|A 1994 Hermès Kelly 32 in green Courchevel recently offered in a Christie’s online auction.|
I had an interesting email discussion with a friend of mine who is currently on the hunt for a gently-used Chanel bag. We were both lamenting the dramatic rise in price of any Chanel bags, new or pre-loved—they now start, new, for a medium-sized classic flap, at $4,900, probably in an attempt to put them in the same crazy price stratosphere as new Hermès bags.
My friend pointed out that one is drawn to one’s poison and often can’t help what they love, a sentiment I agree with! Life would be so much easier (and, in some cases, less expensive) if I didn’t so thoroughly enjoy the art and beauty of, say, Hermès scarves and bags, Chanel jackets, Cartier jewelry, among other things—and want to own them!
|A Charlotte Olympia Kitty flat. Retail price: $595.|
My friend also touched on a subject I find endlessly fascinating—the guilt associated with wanting, and sometimes even buying, the most expensive items on the planet.
I honestly can’t decide if this guilt affects moms more than child-free ladies (and gents)—or all ladies and gents alike. Do feel free to chime in on the subject whether you have no kids or many! My guilt revolves around thinking that I ought to be saving for some fabulous thing for my children (and no, I don’t mean college) instead of saving for a Kelly bag or Cartier watch.
|I love this Cartier Tank watch—elegant and classic!|
Some of my guilt is assuaged knowing my kids have plenty of food, clothes, toys, books, health and dental insurance, a lot of love, and both go to great public schools. It’s also assuaged by recognizing I spend little money on clothes—my closet is all about inexpensive basics and the real money is spent on accessories. My friend said that maybe she could get over the guilt of buying a Chanel bag because she makes her own clothes. I concur! If sewing the bulk of your own wardrobe doesn’t give you a pass to treat yourself to one pre-loved Chanel bag, I don’t know what will!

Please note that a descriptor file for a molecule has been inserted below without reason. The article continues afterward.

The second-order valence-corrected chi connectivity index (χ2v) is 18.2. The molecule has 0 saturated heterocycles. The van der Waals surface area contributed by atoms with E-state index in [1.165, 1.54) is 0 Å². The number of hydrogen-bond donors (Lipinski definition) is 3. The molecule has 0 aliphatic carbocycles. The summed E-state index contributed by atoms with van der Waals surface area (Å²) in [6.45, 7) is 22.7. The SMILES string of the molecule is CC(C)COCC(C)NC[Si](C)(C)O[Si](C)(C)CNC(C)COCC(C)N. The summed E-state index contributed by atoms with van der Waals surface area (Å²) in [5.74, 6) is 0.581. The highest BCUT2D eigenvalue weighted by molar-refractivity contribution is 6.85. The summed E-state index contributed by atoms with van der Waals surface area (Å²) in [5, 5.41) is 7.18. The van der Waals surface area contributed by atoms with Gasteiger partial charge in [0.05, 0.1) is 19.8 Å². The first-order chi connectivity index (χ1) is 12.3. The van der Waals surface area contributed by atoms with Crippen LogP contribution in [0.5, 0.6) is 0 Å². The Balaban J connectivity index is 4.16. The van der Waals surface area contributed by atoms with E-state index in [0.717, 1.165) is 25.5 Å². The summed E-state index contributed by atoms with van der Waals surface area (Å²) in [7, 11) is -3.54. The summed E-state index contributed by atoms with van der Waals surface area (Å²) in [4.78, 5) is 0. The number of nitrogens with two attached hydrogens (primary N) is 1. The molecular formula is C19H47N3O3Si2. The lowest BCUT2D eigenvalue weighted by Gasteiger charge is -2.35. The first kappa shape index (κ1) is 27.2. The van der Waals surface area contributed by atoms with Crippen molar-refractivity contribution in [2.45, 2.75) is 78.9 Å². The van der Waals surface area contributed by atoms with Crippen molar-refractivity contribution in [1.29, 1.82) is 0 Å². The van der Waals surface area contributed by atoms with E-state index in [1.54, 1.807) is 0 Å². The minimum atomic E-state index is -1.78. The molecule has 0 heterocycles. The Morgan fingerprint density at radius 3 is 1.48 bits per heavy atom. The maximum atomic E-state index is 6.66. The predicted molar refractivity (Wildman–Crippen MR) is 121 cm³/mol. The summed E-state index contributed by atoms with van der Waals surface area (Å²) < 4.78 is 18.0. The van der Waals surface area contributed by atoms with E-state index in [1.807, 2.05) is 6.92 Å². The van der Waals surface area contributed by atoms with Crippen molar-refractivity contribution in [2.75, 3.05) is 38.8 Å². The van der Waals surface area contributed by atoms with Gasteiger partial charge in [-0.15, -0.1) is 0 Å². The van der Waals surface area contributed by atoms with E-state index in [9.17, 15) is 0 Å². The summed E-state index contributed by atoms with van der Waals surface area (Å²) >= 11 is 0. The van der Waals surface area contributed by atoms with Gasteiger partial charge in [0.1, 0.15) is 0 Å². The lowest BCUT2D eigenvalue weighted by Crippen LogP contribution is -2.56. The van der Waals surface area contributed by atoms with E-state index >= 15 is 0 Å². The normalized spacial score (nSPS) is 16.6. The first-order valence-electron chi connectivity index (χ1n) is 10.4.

I have never felt one shred of guilt for buying my pre-loved Chanel bag (from Fashionphile) or any of the few Hermès scarves I own—after I purchased them. A few special things have made me feel so grateful for all that I do have, in my closet and in my life, but I also understand that getting past the guilt in order to buy those special things can be treacherous!
|My pre-loved Chanel bag. Glad I bought it when I did!|
I would love to hear from anyone with anything to say on the topic of the morality of owning expensive things—and I do mean things, not travel or experiences—which I feel belong in a different category.
Is owning something expensive, or wanting to, neutral territory for you? Do you feel an expensive item, whether a piece of jewelry or a bag, a pair of shoes, an amazing jacket, is a reward for hard work, whether it came by way of a promotion, or a big goal met, or the good old fashioned method of saving up for it?
|Detail of “Le Laboratoire du Temps,” by Pierre-Marie for Hermès, 2012.|
Do you feel an expensive item has a morality attached to it? Is it bad to like expensive things? Bad to own too many of them? Do you eschew expensive items altogether, even if you have the money to purchase them?
I found a fascinating article over at Get Rich Slowly about the morality of spending that you might also find an interesting read. Apparently my friend and I are not the only people thinking about this issue!
I can’t wait to read what you have to say on this subject so do share your opinions with me!
|Detail of a 1975 Cartier crocodile necklace once owned by Maria Félix.|
The photo of the Cartier crocodile necklace detail above is from the beautiful book Amazing Cartier: Jewelry Design Since 1937 by Nadine Coleno. My nail polish is Caught Red-Handed by L’Oreal, one of my favorite shades for summer!